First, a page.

Sinha says that as the year goes by, the ad growth engine will slow. His forecast: The first affected are going to be financial products followed by durables and cars. If early elections are called, ad spending will slow across the board, he says.
CEO of Lodestar Universal Shashi Sinha predicts credit-driven sectors will be more impacted.
Highly competitive sectors, such as telecom, are, however, spending significantly on advertising and this could grow by 25-30% this year, adds Sinha.
Lynn D’Souza, chairman and CEO, Lintas Media Group, agrees that inflationary times do lead to “consumer depression” but, reckons that consumer confidence could use a booster and that advertisers often tend to respond with more promotional offers. She notes that when the stock market suffered a setback early this year, many mutual funds and initial public offers held back while insurance companies continued to advertise.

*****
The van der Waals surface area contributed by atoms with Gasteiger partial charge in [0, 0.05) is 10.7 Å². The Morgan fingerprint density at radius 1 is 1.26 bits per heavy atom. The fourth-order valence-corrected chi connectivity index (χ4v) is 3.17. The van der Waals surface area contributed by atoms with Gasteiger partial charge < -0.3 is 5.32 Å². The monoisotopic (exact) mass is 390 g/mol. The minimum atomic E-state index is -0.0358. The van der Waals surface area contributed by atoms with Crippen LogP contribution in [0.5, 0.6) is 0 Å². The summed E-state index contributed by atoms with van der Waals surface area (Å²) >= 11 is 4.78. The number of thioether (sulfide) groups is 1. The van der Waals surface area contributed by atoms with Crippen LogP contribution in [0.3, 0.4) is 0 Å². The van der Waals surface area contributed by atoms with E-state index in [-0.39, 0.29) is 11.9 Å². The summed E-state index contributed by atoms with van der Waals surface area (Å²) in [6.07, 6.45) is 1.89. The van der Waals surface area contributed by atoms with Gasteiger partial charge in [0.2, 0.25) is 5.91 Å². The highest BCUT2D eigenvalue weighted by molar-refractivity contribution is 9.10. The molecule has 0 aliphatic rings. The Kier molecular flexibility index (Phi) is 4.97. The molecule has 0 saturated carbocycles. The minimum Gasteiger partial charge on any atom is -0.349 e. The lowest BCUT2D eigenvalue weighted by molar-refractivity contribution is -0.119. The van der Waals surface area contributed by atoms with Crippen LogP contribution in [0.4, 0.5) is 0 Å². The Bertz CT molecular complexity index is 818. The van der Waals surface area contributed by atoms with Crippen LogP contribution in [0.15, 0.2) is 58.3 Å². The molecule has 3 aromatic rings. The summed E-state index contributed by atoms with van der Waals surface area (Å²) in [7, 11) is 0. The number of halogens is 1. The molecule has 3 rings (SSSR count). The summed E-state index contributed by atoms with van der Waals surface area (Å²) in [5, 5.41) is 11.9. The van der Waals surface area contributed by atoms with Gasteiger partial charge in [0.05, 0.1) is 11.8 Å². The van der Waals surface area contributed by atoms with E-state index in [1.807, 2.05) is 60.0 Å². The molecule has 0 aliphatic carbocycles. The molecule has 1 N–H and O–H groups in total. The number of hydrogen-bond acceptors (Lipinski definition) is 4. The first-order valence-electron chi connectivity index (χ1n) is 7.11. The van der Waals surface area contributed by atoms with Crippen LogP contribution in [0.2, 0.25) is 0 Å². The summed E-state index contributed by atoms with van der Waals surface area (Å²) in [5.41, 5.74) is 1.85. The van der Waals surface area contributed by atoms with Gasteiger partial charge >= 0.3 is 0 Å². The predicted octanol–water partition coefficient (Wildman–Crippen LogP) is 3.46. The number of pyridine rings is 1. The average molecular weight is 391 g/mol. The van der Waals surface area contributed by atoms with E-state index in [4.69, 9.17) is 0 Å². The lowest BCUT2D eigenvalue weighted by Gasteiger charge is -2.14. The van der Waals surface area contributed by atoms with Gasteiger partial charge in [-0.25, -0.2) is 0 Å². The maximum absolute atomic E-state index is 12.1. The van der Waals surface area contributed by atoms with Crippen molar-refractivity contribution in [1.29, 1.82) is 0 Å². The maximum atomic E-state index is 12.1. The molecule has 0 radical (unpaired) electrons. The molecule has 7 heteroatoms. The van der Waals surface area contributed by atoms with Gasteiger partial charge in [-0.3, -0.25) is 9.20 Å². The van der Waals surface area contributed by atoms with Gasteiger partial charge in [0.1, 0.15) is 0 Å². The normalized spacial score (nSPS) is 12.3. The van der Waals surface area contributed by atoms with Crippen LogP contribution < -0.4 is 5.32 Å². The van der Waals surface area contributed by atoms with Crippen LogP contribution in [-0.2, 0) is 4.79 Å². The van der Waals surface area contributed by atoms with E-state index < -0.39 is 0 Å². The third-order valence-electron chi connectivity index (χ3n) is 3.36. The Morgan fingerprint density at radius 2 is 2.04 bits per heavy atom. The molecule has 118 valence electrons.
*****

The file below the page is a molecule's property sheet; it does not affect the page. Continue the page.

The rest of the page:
Her forecast for the year: Ad growth will slow to 14-15% by end of 2008, cushioned by already mega spending on cricket, but the real hit could show next year with escalating inputs costs.
“I believe that high investment categories, such as expensive real estate, travel, automotive, some kinds of luxury goods, may pull back a bit, but the telecom sector, the FMCG (fast moving consumer goods) sector, will continue to spend megabucks,” she says.
Chandradeep Mitra, president of Mudra Max, says that for most advertisers, top lines and bottom lines are beginning to feel the pressure. His reading: A few “direct impact” categories are already bleeding due to macroeconomic factors apart from inflation. Thus airlines and travel portals are seeing shrinking business due to high fuel costs and airline and travel portal ad spending has already come down by 20-25% compared with last year. Similarly, oil marketers such as Indian Oil Corp. Ltd, Bharat Petroleum Corp. Ltd and Hindustan Petroleum Corp. Ltd have cut advertising as their operating losses mount.